For Will, who said his landlord has already used the threat of eviction to extort thousands of dollars from him, housing is just one concern he's facing. A Tier 2/3 IT Support Specialist, Will was in month four of a six month contract-to-hire position with a company servicing hotel chains when the pandemic hit—but the lockdowns ended that position and he's been unable to find work since. 

"Now I am still jobless and living in Texas where Greg Abbott's evil ass cut my federal unemployment benefits months early and now if I don't get emergency rental assistance again in the next 7 days, I'll be getting evicted for sure," Will told me. "I'm not even sure the eviction moratorium will help us down here as I knew of people getting evicted regardless of it being in place, as my landlord threatened to do to me in February of this year."

"I was counting on the federal rent assistance I got paired with the unemployment benefits till Aug/Sep to stack up some money and move to a cheaper place but that piece of shit Greg Abbott decided I don’t deserve it," Will added. "I truly wish the worst on that bastard."


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“Terrified of what is coming”

As unfortunate and infuriating as Will's story is, it's not that far out of the norm.

For Meredith, who lives in Massachusetts, the pandemic began a process of stress and hardship that’s left them in a tightening financial situation. They qualified for unemployment, but issues with identity verification company ID.me stopped them from accessing benefits. Massachusetts's Residential Assistance for Families in Transition Program eventually stepped in, they told me, but that temporary help was just that—temporary.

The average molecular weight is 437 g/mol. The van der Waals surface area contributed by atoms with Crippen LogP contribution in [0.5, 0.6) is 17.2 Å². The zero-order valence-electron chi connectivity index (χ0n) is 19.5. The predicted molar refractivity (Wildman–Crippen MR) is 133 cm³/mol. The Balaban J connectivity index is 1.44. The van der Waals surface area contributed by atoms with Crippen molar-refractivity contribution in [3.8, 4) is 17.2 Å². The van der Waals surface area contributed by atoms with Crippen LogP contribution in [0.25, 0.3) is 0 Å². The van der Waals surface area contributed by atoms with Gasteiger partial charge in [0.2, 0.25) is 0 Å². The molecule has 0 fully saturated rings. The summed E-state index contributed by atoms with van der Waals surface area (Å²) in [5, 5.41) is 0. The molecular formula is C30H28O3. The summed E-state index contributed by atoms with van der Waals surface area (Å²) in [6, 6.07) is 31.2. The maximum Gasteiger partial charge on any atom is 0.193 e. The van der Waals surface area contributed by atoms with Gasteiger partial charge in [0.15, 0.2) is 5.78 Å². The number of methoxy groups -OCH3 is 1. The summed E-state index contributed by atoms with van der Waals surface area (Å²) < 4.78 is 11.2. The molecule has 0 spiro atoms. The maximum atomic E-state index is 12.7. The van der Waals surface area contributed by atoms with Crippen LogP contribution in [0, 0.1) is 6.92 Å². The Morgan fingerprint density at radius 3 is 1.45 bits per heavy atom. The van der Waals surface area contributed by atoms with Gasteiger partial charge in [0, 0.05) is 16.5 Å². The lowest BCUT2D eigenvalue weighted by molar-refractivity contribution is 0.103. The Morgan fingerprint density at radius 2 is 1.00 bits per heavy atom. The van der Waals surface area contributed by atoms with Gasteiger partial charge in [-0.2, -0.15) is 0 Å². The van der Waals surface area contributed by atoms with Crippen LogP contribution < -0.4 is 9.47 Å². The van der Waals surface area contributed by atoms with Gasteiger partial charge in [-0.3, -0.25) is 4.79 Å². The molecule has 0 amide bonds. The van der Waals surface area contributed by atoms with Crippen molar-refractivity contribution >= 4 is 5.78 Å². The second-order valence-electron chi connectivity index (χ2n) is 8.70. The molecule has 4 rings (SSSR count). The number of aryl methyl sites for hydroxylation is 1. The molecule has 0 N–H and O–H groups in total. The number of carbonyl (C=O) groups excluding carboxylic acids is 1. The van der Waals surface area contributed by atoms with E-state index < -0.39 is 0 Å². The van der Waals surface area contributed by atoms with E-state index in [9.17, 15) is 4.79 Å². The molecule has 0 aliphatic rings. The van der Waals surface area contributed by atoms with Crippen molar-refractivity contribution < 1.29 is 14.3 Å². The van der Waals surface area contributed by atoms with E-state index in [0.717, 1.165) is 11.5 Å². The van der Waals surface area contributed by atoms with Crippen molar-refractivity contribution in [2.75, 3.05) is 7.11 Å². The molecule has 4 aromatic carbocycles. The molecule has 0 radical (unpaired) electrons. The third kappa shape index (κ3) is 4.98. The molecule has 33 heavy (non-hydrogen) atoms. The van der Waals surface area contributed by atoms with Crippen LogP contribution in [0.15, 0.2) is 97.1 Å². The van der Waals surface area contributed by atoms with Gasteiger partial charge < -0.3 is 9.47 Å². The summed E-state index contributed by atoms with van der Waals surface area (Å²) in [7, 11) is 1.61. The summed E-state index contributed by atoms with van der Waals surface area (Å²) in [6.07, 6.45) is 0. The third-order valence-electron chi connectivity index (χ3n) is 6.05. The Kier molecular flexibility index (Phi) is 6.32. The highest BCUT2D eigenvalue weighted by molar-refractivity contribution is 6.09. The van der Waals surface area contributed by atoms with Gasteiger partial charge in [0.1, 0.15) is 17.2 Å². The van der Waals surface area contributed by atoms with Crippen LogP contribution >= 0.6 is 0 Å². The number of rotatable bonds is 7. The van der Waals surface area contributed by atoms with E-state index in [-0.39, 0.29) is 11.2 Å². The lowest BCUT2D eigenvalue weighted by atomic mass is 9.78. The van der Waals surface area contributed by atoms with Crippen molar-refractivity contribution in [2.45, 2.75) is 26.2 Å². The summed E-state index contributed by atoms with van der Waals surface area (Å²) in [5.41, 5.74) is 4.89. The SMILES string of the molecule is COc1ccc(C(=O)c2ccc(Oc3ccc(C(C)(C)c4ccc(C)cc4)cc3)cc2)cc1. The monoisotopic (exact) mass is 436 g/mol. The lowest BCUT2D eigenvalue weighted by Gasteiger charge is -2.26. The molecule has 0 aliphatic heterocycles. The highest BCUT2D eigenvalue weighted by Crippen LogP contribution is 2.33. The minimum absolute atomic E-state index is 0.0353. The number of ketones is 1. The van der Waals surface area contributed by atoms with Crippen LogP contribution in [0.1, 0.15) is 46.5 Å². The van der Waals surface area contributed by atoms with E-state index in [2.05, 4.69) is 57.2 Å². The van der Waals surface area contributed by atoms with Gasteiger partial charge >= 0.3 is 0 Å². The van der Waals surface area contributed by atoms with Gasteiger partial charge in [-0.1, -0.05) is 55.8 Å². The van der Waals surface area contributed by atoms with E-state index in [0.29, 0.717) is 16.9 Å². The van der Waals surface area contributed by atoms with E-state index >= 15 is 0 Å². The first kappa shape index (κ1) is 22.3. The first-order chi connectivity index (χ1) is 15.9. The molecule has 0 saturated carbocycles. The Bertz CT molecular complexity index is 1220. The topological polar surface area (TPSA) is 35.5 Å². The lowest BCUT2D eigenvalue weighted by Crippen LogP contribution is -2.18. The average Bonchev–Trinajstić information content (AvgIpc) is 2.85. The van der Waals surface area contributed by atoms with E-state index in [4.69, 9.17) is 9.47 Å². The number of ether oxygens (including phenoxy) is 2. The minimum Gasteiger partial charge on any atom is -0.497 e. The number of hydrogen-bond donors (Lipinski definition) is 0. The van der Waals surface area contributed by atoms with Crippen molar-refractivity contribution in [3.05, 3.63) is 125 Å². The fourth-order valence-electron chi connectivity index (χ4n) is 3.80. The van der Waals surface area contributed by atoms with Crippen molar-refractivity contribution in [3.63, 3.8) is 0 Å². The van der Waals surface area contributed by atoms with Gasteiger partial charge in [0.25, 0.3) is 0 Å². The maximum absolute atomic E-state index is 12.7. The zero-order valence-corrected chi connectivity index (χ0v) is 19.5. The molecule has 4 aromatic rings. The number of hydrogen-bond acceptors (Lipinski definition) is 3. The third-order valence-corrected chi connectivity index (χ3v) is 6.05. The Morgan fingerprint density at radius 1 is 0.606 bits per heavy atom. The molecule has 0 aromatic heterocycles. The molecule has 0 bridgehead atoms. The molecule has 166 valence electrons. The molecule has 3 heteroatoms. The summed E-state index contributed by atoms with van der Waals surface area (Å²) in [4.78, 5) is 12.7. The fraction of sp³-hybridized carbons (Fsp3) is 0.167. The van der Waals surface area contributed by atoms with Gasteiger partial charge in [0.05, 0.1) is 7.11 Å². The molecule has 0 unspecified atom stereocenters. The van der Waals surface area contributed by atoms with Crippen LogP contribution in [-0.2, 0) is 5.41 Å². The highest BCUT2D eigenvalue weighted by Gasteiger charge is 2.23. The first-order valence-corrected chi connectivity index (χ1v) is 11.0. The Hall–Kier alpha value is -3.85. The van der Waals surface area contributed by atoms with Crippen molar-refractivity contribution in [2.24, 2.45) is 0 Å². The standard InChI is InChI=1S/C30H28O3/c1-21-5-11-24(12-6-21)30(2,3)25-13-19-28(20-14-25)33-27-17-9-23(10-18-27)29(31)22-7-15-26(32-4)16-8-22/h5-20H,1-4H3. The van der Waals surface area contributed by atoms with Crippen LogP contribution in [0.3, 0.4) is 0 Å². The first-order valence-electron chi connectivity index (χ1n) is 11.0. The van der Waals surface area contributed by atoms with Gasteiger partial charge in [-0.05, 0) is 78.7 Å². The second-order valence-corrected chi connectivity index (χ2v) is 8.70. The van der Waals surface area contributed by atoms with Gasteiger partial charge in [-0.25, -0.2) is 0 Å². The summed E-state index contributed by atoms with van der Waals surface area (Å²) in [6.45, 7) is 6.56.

"I am now self-employed and a small business owner," Meredith said. "I have my rent paid for two months but am terrified of what is coming."

"My landlord tried to evict me this year after agreeing to work with me," they added. "I received three notices to quit."


Workers face hardship at their old jobs


“You have to hustle to survive”

Quimby told me that although he's at a point in his life now where things aren't so dire, it wasn't always that way—a perspective which makes watching governments actively choosing to go back to leaving people on the edge utterly incomprehensible.